Found in many spices and herbs, caryophyllene carries a spicy warmth to your nostrils. Examples: cinnamon, cloves and pepper.

This terpene, found in most cannabis strains, is also found in hops and used to make beer. It gives off a spicy and herb-infused smell.

Limonene is found in many foods, cleaning and makeup products—for example, orange peels, and it provides a strong citrus smell.

Pinene, as its name suggests, smells like a pine tree. It’s the most common terpene in nature and is present in all different types of cannabis. It's also dominant in herbs like rosemary and basil.

While each terpene has its own distinct smell, the combination of terpenes gives each strain of cannabis (and other plants and foods) their unique aroma and flavour.

What shouldn’t be in your cannabis? Bugs, mould, and other gross stuff.

Did you know that all legal cannabis is tested for harmful toxins and contaminants? Unfortunately, the same for unregulated or illegal cannabis products can't be said. For example, a recent analysis of some illegal cannabis seized in British Columbia found unacceptable levels of pesticides, fungi, bacteria, lead and even arsenic, which is definitely not what you want to consume. Meanwhile, legal and regulated cannabis is regularly proven to be compliant.

Here are the top impurities that legal cannabis is tested for in Canada:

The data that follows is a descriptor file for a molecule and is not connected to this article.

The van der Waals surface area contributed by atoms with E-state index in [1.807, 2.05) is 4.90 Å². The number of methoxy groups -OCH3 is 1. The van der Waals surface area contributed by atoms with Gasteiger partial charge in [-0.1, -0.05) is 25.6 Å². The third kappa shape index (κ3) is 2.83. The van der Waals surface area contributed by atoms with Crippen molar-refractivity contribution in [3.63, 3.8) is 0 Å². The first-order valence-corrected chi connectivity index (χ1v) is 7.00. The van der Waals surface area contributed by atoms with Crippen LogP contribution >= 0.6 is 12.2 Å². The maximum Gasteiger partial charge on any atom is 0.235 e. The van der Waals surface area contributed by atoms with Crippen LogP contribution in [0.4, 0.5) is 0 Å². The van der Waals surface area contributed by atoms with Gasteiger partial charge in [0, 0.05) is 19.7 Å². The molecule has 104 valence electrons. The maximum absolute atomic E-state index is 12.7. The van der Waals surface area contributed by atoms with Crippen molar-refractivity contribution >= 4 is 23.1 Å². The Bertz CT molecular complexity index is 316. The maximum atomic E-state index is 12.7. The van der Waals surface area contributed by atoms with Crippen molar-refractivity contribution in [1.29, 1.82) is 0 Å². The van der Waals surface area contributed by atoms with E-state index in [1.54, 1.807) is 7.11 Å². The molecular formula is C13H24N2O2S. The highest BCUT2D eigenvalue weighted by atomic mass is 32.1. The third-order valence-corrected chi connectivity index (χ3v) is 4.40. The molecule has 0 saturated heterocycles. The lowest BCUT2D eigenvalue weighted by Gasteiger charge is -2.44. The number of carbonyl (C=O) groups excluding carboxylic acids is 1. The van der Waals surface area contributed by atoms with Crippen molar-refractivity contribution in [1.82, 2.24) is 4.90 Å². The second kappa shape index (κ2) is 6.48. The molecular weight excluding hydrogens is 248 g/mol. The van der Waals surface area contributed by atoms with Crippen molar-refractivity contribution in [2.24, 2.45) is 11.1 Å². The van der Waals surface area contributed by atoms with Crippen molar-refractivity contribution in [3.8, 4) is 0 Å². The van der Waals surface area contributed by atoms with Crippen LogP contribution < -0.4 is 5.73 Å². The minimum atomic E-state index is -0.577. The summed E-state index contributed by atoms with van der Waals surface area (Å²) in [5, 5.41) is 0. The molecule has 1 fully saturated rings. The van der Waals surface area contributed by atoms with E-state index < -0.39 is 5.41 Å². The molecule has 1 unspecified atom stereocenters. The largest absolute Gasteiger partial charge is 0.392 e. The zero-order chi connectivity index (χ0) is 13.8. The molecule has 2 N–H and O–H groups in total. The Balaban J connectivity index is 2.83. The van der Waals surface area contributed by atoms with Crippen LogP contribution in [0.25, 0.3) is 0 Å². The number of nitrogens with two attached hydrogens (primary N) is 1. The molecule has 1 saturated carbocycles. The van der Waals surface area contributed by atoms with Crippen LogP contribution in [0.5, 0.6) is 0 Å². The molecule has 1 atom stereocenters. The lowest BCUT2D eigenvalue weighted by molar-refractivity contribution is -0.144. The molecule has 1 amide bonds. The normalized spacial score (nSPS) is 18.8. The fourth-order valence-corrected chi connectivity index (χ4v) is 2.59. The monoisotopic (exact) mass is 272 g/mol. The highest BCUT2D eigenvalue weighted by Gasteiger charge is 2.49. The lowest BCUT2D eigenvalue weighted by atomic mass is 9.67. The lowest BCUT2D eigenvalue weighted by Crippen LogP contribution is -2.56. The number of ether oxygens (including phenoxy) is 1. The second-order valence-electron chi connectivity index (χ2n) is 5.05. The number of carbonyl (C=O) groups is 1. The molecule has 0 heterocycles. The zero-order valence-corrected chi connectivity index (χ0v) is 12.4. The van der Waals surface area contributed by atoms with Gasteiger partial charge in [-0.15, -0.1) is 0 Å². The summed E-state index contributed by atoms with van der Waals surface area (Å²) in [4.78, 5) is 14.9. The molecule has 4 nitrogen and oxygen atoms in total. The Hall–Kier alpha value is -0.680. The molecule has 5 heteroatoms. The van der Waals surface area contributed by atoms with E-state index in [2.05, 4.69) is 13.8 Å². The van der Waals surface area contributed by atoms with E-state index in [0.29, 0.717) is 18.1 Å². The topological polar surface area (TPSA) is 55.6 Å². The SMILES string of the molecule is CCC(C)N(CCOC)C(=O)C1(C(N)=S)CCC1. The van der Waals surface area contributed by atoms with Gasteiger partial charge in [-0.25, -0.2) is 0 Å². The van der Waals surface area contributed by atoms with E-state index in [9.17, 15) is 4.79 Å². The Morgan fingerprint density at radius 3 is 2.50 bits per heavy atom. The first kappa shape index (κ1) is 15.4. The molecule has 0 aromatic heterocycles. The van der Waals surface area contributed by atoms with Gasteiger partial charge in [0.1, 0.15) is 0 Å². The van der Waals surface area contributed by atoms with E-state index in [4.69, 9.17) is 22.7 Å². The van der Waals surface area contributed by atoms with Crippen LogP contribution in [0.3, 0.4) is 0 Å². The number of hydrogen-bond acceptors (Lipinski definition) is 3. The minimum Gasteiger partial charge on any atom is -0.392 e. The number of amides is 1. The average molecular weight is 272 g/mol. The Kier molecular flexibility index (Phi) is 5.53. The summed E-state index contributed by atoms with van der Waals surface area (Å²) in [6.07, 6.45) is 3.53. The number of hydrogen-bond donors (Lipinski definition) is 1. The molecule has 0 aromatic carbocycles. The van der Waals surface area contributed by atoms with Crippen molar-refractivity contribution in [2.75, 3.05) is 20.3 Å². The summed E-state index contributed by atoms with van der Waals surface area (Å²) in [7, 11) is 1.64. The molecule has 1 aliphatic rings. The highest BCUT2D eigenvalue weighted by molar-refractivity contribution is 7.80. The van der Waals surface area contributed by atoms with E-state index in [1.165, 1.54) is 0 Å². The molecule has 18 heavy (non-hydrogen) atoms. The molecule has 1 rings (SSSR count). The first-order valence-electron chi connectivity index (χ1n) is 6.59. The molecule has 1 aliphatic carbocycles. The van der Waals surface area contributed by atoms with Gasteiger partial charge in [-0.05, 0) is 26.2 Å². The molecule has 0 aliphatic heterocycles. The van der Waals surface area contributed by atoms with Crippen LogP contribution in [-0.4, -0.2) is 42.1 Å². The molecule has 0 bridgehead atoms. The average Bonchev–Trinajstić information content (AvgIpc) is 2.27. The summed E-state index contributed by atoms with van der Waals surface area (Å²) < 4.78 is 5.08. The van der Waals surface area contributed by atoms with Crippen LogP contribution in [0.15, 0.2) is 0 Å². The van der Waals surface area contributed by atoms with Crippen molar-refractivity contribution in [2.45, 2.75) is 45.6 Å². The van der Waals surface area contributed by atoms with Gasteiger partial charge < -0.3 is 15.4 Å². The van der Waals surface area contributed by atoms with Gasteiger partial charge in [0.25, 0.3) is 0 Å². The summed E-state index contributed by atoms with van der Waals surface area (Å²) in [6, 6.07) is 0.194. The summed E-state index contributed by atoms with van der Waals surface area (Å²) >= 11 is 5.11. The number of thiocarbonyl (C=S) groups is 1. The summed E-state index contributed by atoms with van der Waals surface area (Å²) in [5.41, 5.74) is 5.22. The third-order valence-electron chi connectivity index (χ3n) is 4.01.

Vaping products may contain various substances that make the pure cannabis concentrate less viscous, allowing it to vaporize more effectively. Illegal vaping products have been known to contain dangerous cutting agents associated with severe lung illnessesIn 2020, there were cases of vaping-associated lung Illness because of Illegal cutting agents that caused severe lung health issues for Canadians. 

Cannabis is a plant and is naturally susceptible to insects. Without testing, everything from caterpillars to crickets and slugs could end up in your cannabis.

One way to control bugs is to use pesticides. Pesticide used on cannabis in Canada is permitted but limited to a very short list of approved insecticides and herbicides. Moreover, there is no telling what chemicals or quantities are used on unregulated cannabis.

Mould is always a danger for any fresh produce or product. The presence of mould can cause coughing and nausea in most people. It can be a significant health hazard for people with mould allergies or lung conditions.

While consuming legal cannabis is safer, it's still possible for legal products to become contaminated and recalled. So, consider signing up for recall notices for cannabis products online.

Light green cannabis leaf

Know what you’re consuming

It’s just good cannabis sense to know what you’re putting into your body. You can trust that legal cannabis is tested and regulated. Look for the label, ask your retailer questions and stay informed. If you are buying online, ensure the site you are ordering from is legal by checking Cannabis licensee search | AGLC.

Still have questions? Email us at CannabisSense@aglc.ca